It’s difficult to resist delicate, colorful, full-flavored cookies that fit perfectly into a chic little box. With flavors like chocolate sea salt or raspberry elderflower, these macarons will give someone a taste of Paris at home. Half dozen: $9. Whisk: A Sustainable Bakeshop, 2201 Cherokee St., St. Louis, 314.932.5166, milasweets.com

5. Tasting menu at Elaia
A handful of places around town provide tasting menus, but few have the ambiance and style of Elaia. The quiet Botanical Heights restaurant has wonderful service, and with inventive dishes like tartare of lamb, each of the 10 courses is meant to be savored. It’s a splurge, but you’re giving an experience one will never forget. $120; $220 with wine pairings. Elaia, 1634 Tower Grove Ave., St. Louis, 314.932.1088, elaiastl.com

 

More Holiday Gift Guides
• Holiday Gift Guide: 5 gifts for your food snob
• Holiday Gift Guide: 5 gifts to stock a starter kitchen
• Holiday Gift Guide: 5 gifts for your boozehound
• Holiday Gifts 2015: The Obligatory Gift

Holiday Gift Guide: 5 gifts to stock a starter kitchen

Tuesday, November 22nd, 2016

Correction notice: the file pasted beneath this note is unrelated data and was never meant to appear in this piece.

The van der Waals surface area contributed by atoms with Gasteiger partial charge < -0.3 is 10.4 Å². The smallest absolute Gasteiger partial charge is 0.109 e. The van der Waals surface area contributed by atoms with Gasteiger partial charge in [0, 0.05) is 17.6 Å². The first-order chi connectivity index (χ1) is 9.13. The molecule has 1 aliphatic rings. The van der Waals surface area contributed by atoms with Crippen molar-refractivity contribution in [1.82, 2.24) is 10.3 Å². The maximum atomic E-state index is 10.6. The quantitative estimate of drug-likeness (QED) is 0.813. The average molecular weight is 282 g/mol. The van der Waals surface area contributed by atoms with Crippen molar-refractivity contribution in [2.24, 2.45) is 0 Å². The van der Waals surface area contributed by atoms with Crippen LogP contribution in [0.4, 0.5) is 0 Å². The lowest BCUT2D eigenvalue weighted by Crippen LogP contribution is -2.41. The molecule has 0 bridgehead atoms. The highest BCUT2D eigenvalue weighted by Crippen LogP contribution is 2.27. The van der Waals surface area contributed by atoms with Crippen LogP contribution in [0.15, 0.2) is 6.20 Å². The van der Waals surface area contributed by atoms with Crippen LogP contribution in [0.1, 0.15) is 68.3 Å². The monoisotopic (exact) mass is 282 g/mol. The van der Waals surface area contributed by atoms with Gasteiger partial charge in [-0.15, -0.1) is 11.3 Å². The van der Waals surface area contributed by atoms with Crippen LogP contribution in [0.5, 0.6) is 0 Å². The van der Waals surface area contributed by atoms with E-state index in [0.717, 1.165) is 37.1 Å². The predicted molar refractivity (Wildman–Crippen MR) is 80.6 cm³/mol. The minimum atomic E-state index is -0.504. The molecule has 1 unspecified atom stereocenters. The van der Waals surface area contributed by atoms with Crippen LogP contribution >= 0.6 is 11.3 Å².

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Everyone has a list of kitchen must-haves, but gifts for new cooks require a little more finesse. They should be practical, yet inspirational; something to not only set them up for success, but also get them excited about cooking for the first time or in a new place. Give these long-lasting tools, amped-up basics and fun ways for new cooks to learn in the kitchen.

1. Kitchen Conversions Art
Nothing’s worse than dousing a phone in sugar trying to look up how much is in an ounce. This chart eliminates guesswork when it’s time to convert teaspoons to tablespoons or cups to pints. With many colors available, it also makes great kitchen decor. 8½-by-11-inch: $20; 13-by-19-inch: $25. Etsy: SweetFineDay

2. Victorinox 9-inch bread knife
A proper bread knife is essential. This serrated knife slices through the softest brioche or the crunchiest country loaf with ease, and the raised handle keeps knuckles from scraping on the cutting board. Bread knives are also great for slicing ripe tomatoes and leveling cakes. $28. amazon.com

3. Knife & Flag Apron
Want to cook like a rock star? Dress for the part. Knife & Flag Core Aprons are built with a cross-harness strap design to ensure they won’t get in the way in the busiest of kitchens. Stylish, comfortable and made to last with heavy denim or canvas, these aprons are for the serious cook – or those who want to look like one. $70 to $80. knifeflag.com

4. Twelve Recipes
A great cookbook is the total package: delicious recipes that work, beautiful photography and writing that inspires. Twelve Recipes is just that. It’s a versatile book of the basics, and variations are encouraged. It will get new cooks into the kitchen with the confidence to gather friends around the table. $27. Left Bank Books, 399 N. Euclid Ave., St. Louis, 314.367.6731, left-bank.com